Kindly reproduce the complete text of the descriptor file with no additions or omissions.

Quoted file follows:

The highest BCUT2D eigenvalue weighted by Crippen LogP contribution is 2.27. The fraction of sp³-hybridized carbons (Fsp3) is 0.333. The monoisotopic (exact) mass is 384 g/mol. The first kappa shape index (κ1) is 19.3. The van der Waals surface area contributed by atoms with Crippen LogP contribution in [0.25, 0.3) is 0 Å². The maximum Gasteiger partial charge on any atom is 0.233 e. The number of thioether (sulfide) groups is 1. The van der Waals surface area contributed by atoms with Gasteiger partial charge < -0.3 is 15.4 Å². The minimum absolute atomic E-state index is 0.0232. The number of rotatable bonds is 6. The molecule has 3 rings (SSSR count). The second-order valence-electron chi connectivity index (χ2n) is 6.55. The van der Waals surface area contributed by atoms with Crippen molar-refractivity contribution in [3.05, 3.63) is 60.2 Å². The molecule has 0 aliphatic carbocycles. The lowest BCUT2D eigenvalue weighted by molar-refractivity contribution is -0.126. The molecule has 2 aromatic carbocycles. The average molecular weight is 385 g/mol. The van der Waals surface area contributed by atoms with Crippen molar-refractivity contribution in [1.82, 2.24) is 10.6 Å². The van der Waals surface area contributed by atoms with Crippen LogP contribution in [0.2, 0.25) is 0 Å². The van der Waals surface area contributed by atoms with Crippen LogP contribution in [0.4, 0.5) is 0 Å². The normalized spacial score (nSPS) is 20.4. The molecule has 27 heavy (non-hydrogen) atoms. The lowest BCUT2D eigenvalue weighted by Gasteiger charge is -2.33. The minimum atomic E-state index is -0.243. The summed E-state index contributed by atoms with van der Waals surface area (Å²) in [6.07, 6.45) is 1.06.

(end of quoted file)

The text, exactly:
The highest BCUT2D eigenvalue weighted by Crippen LogP contribution is 2.27. The fraction of sp³-hybridized carbons (Fsp3) is 0.333. The monoisotopic (exact) mass is 384 g/mol. The first kappa shape index (κ1) is 19.3. The van der Waals surface area contributed by atoms with Crippen LogP contribution in [0.25, 0.3) is 0 Å². The maximum Gasteiger partial charge on any atom is 0.233 e. The number of thioether (sulfide) groups is 1. The van der Waals surface area contributed by atoms with Gasteiger partial charge < -0.3 is 15.4 Å². The minimum absolute atomic E-state index is 0.0232. The number of rotatable bonds is 6. The molecule has 3 rings (SSSR count). The second-order valence-electron chi connectivity index (χ2n) is 6.55. The van der Waals surface area contributed by atoms with Crippen molar-refractivity contribution in [3.05, 3.63) is 60.2 Å². The molecule has 0 aliphatic carbocycles. The lowest BCUT2D eigenvalue weighted by molar-refractivity contribution is -0.126. The molecule has 2 aromatic carbocycles. The average molecular weight is 385 g/mol. The van der Waals surface area contributed by atoms with Crippen molar-refractivity contribution in [1.82, 2.24) is 10.6 Å². The van der Waals surface area contributed by atoms with Crippen LogP contribution in [0.2, 0.25) is 0 Å². The van der Waals surface area contributed by atoms with Crippen LogP contribution in [0.4, 0.5) is 0 Å². The normalized spacial score (nSPS) is 20.4. The molecule has 27 heavy (non-hydrogen) atoms. The lowest BCUT2D eigenvalue weighted by Gasteiger charge is -2.33. The minimum atomic E-state index is -0.243. The summed E-state index contributed by atoms with van der Waals surface area (Å²) in [6.07, 6.45) is 1.06.